# freq_table: Estimate Counts, Percentages, and Confidence Intervals in... In freqtables: Make Quick Descriptive Tables for Categorical Variables

## Description

The freq_table function produces one-way and two-way frequency tables for categorical variables. In addition to frequencies, the freq_table function displays percentages, and the standard errors and confidence intervals of the percentages. For two-way tables only, freq_table also displays row (subgroup) percentages, standard errors, and confidence intervals.

freq_table is intended to be used in a dplyr pipeline.

All standard errors are calculated as some version of: sqrt(proportion * (1 - proportion) / (n - 1))

For one-way tables, the default 95 percent confidence intervals displayed are logit transformed confidence intervals equivalent to those used by Stata. Additionally, freq_table will return Wald ("linear") confidence intervals if the argument to ci_type = "wald".

For two-way tables, freq_table returns logit transformed confidence intervals equivalent to those used by Stata.

## Usage

 `1` ```freq_table(.data, ..., percent_ci = 95, ci_type = "logit", drop = FALSE) ```

## Arguments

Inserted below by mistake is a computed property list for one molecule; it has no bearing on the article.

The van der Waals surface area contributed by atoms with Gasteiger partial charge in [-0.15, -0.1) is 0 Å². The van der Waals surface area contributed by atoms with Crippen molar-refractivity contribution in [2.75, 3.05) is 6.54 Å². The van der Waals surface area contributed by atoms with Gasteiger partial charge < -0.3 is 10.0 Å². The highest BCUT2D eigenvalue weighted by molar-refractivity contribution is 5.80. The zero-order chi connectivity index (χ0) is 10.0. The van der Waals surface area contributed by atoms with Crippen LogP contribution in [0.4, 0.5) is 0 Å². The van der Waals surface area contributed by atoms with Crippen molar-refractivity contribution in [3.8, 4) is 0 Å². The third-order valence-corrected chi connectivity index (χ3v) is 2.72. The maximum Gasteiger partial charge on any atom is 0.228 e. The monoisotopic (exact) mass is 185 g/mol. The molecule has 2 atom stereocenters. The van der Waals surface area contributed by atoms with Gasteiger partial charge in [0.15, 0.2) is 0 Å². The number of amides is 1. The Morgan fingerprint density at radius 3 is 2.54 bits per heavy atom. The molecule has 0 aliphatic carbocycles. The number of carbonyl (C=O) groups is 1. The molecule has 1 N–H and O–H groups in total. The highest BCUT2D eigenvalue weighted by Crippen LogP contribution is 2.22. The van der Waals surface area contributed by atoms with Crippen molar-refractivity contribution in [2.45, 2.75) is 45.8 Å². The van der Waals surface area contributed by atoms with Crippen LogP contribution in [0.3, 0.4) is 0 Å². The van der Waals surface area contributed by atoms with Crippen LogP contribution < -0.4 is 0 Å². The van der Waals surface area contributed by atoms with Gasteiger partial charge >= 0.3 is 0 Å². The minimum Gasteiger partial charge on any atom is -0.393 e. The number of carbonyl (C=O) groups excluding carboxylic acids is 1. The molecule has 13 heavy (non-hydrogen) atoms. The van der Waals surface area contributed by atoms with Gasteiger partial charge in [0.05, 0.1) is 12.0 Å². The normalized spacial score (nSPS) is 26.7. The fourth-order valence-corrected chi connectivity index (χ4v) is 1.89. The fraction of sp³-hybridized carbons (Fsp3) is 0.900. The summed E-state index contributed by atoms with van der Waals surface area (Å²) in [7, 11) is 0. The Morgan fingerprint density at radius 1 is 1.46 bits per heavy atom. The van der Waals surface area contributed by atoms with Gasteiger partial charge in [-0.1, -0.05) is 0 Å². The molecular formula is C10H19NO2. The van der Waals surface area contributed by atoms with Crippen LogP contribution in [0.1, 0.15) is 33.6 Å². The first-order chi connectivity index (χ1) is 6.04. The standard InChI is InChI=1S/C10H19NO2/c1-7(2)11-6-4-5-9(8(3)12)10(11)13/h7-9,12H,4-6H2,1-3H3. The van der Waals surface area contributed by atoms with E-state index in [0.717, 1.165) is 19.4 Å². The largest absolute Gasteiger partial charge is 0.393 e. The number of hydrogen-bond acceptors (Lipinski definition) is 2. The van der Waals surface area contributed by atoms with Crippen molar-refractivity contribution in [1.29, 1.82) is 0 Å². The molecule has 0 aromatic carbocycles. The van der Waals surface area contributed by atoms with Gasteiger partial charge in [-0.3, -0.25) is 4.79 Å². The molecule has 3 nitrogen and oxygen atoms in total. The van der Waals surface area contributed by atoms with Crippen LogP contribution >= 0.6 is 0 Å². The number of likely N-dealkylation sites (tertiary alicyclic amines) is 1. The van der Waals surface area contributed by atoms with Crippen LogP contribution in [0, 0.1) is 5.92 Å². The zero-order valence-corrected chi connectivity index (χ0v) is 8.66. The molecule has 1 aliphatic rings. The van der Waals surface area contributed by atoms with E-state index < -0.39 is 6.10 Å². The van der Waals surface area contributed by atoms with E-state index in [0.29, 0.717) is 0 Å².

`.data` A data frame. If it is already grouped (i.e., class == "grouped_df") then freq_table will ungroup it to prevent unexpected results. For two-way tables, the count for each level of the variable in the first argument to freq_table will be the denominator for row percentages and their confidence intervals. Said another way, the goal of the analysis is to compare percentages of some characteristic across two or more groups of interest, then the variable in the first argument to freq_table should contain the groups of interest, and the variable in the second argument to freq_table should contain the characteristic of interest. `...` Categorical variables to be used in calculations. Currently, freq_table accepts one or two variables – not more. By default, if ... includes a factor variable with a level (category) that is unobserved in the data, that level will still appear in the results with a count (n) equal to zero. This behavior can be changed using the drop parameter (see below). When n = 0, the confidence intervals will be NaN. `percent_ci` sets the level, as a percentage, for confidence intervals. The default is percent_ci = 95 for 95 percentage value entered (e.g., 95) is converted to an alpha level as 1 - (percent_ci / 100). It is then converted to a two-sided probability as (1 - alpha / 2), which is used to calculate a critical value from Student's t distribution with n - 1 degrees of freedom. `ci_type` Selects the method used to estimate 95 percent confidence intervals. The default for one-way and two-way tables is logit transformed ("log"). For one-way tables only, ci_type can optionally calculate Wald ("linear") confidence intervals using the "wald" argument. `drop` If false (default) unobserved factor levels will be included in the returned frequency table with an n of 0. For example, if you have a factor variable, gender, but no males in your data then frequency table returned by freq_table(df, gender) would still contain a row for males with the variable n = 0. If drop is set to TRUE, then the resulting frequency table would not include a row for males at all.